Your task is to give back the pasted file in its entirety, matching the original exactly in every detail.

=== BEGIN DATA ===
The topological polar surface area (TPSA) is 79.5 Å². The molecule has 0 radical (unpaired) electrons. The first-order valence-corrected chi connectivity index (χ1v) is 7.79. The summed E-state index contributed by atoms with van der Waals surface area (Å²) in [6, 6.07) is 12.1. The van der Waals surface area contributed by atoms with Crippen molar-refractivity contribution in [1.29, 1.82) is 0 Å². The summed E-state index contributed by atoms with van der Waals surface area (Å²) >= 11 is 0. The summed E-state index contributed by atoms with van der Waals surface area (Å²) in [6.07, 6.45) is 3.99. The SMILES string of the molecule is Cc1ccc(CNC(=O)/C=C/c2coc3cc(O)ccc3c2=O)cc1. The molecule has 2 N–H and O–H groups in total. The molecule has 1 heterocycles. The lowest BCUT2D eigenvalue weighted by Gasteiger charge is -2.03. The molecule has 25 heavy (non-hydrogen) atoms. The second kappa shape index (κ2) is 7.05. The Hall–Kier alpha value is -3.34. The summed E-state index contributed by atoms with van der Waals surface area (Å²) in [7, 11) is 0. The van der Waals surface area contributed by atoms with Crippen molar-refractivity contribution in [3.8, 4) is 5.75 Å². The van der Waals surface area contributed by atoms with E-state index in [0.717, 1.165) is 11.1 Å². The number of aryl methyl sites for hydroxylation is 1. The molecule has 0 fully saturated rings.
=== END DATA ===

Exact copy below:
The topological polar surface area (TPSA) is 79.5 Å². The molecule has 0 radical (unpaired) electrons. The first-order valence-corrected chi connectivity index (χ1v) is 7.79. The summed E-state index contributed by atoms with van der Waals surface area (Å²) in [6, 6.07) is 12.1. The van der Waals surface area contributed by atoms with Crippen molar-refractivity contribution in [1.29, 1.82) is 0 Å². The summed E-state index contributed by atoms with van der Waals surface area (Å²) >= 11 is 0. The summed E-state index contributed by atoms with van der Waals surface area (Å²) in [6.07, 6.45) is 3.99. The SMILES string of the molecule is Cc1ccc(CNC(=O)/C=C/c2coc3cc(O)ccc3c2=O)cc1. The molecule has 2 N–H and O–H groups in total. The molecule has 1 heterocycles. The lowest BCUT2D eigenvalue weighted by Gasteiger charge is -2.03. The molecule has 25 heavy (non-hydrogen) atoms. The second kappa shape index (κ2) is 7.05. The Hall–Kier alpha value is -3.34. The summed E-state index contributed by atoms with van der Waals surface area (Å²) in [7, 11) is 0. The van der Waals surface area contributed by atoms with Crippen molar-refractivity contribution in [3.8, 4) is 5.75 Å². The van der Waals surface area contributed by atoms with E-state index in [0.717, 1.165) is 11.1 Å². The number of aryl methyl sites for hydroxylation is 1. The molecule has 0 fully saturated rings.